Petr Kellner, the Czech Republic’s richest man, has filed for an initial public offering in Hong Kong for his consumer lending business Home Credit.
The company has an estimated valuation of over HK$100 billion. This would be the first Czech company to list in the city.
Why Hong Kong? Most probably because Home Credit gets most of its business from China. It has cornered 28 percent of the mainland consumer lending market, surpassing domestic rivals such as Alibaba, Tencent and Ping An Insurance.
Kellner made his first fortune from the voucher privatization campaign launched by the Czechs after becoming independent in 1993.
The program encouraged Czech citizens to buy shares of state-owned companies. Kellner, then 27, borrowed money from his friends and relatives to snap up shares of over 200 SOEs.
In 1995, Kellner bought 20 percent stake of the country’s biggest insurance company, Česká pojišťovna, and further increased his stake to 93 percent later on.
Česká pojišťovna formed the foundation of his financial empire as Kellner expanded into banking, securities, credit cards, and other businesses.
His personal wealth is estimated at US$15.5 billion, according to Forbes. And the 55-year-old is now ranked No. 73 among the world’s richest.
Home Credit did business in the Czech Republic and Russia initially. Kellner began setting his sights on China in 2008 as Beijing became keen on enhancing its relationship with former members of the Soviet Union in eastern Europe.
Sensing another great opportunity, Kellner actively promoted ties between China and his country, even taking incumbent Czech President Miloš Zeman to visit Beijing multiple times.
Kellner finally got his reward. Home Credit was awarded one of the first four consumer lending business licenses by Beijing. It remains the only foreign company that has such a license so far.
Consumer lending refers to small installment loans for the purchase of consumer items such as television, air-conditioner and computer.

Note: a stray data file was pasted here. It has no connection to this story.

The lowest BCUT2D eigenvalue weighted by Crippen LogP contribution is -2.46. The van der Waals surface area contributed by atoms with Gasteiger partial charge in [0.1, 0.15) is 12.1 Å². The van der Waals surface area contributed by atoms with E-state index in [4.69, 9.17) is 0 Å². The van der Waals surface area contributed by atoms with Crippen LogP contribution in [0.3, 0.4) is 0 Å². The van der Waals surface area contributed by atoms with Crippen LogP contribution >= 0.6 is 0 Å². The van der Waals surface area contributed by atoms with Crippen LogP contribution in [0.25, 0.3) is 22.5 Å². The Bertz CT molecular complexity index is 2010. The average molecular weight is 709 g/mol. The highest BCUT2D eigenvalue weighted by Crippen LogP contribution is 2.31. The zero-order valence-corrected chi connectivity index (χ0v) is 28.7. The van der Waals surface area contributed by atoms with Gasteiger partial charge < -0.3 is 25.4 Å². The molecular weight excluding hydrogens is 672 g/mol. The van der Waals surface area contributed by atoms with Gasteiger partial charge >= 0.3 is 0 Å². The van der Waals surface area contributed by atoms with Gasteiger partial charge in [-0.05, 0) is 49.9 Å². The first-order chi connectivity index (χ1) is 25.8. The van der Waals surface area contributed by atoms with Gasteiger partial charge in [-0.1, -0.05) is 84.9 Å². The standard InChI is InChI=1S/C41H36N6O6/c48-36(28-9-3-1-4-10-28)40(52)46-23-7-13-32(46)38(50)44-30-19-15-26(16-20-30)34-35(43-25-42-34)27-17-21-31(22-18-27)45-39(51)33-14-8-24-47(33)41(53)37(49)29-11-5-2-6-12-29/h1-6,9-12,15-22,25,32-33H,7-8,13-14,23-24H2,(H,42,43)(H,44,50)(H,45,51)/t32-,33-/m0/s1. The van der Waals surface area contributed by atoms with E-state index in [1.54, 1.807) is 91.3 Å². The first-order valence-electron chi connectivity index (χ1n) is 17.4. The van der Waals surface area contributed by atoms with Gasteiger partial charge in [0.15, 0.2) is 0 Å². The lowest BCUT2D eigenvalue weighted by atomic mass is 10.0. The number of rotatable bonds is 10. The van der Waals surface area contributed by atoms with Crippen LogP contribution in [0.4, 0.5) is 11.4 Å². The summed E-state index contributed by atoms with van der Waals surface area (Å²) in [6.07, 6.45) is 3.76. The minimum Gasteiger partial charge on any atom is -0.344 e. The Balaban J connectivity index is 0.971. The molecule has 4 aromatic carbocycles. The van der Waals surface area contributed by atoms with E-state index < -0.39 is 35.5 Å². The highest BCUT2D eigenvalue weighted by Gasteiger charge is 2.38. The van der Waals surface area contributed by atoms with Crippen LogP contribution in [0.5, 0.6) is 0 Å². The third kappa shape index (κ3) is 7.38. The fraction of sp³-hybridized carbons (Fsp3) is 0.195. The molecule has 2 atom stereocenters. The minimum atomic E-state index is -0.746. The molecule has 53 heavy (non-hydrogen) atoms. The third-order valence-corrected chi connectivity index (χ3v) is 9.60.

China’s consumer lending market still has vast growth potential. Leading domestic players like Alibaba, Tencent and Ping An are actively expanding their presence in the business.
As an early comer, Home Credit now owns 28 percent of the market. Nearly 64 percent of the company’s loan balance of 20.9 billion euros (US$23.05 billion) as of March originated from mainland China.
The consumer lender has 50.3 million customers in China by the end of March, and runs 239,000 outlets in over 300 Chinese cities. It has 58,000 employees in the country.
It is said that Home Credit has already expanded its reach to smaller cities and rural areas.
That being said, the company’s success has raised some controversy. The average interest rate it charges, about 35 percent, is considered excessive by many people.
And many borrowers, particularly young people, are unable to pay back their snowballing loans.
Also, Home Credit was said to be the subject of over 2,000 complaints about debt collectors resorting to violence and intimidation.
Still, the listing of Home Credit is set to inject some much-needed vigor into Hong Kong’s lackluster IPO market.
This article appeared in the Hong Kong Economic Journal on Sept 4
Translation by Julie Zhu with additional reporting
[Chinese version 中文版]
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